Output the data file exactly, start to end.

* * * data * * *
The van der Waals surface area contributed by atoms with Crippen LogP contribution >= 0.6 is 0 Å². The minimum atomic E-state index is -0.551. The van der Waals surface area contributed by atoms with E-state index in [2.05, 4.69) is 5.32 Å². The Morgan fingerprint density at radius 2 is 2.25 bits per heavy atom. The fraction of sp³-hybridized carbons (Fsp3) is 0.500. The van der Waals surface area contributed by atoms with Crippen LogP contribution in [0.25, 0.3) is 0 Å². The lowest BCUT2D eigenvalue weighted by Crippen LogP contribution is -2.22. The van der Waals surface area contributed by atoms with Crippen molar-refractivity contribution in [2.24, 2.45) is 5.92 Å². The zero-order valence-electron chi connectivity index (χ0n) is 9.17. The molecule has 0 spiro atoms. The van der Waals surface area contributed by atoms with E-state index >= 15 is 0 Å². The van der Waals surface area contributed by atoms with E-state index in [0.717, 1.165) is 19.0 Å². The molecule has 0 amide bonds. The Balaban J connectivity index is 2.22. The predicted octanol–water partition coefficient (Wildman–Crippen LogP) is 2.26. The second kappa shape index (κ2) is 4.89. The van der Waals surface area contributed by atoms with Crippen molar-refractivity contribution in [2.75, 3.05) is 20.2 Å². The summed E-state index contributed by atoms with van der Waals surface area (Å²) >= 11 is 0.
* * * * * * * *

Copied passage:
The van der Waals surface area contributed by atoms with Crippen LogP contribution >= 0.6 is 0 Å². The minimum atomic E-state index is -0.551. The van der Waals surface area contributed by atoms with E-state index in [2.05, 4.69) is 5.32 Å². The Morgan fingerprint density at radius 2 is 2.25 bits per heavy atom. The fraction of sp³-hybridized carbons (Fsp3) is 0.500. The van der Waals surface area contributed by atoms with Crippen LogP contribution in [0.25, 0.3) is 0 Å². The lowest BCUT2D eigenvalue weighted by Crippen LogP contribution is -2.22. The van der Waals surface area contributed by atoms with Crippen molar-refractivity contribution in [2.24, 2.45) is 5.92 Å². The zero-order valence-electron chi connectivity index (χ0n) is 9.17. The molecule has 0 spiro atoms. The van der Waals surface area contributed by atoms with E-state index >= 15 is 0 Å². The van der Waals surface area contributed by atoms with E-state index in [0.717, 1.165) is 19.0 Å². The molecule has 0 amide bonds. The Balaban J connectivity index is 2.22. The predicted octanol–water partition coefficient (Wildman–Crippen LogP) is 2.26. The second kappa shape index (κ2) is 4.89. The van der Waals surface area contributed by atoms with Crippen molar-refractivity contribution in [2.75, 3.05) is 20.2 Å². The summed E-state index contributed by atoms with van der Waals surface area (Å²) >= 11 is 0.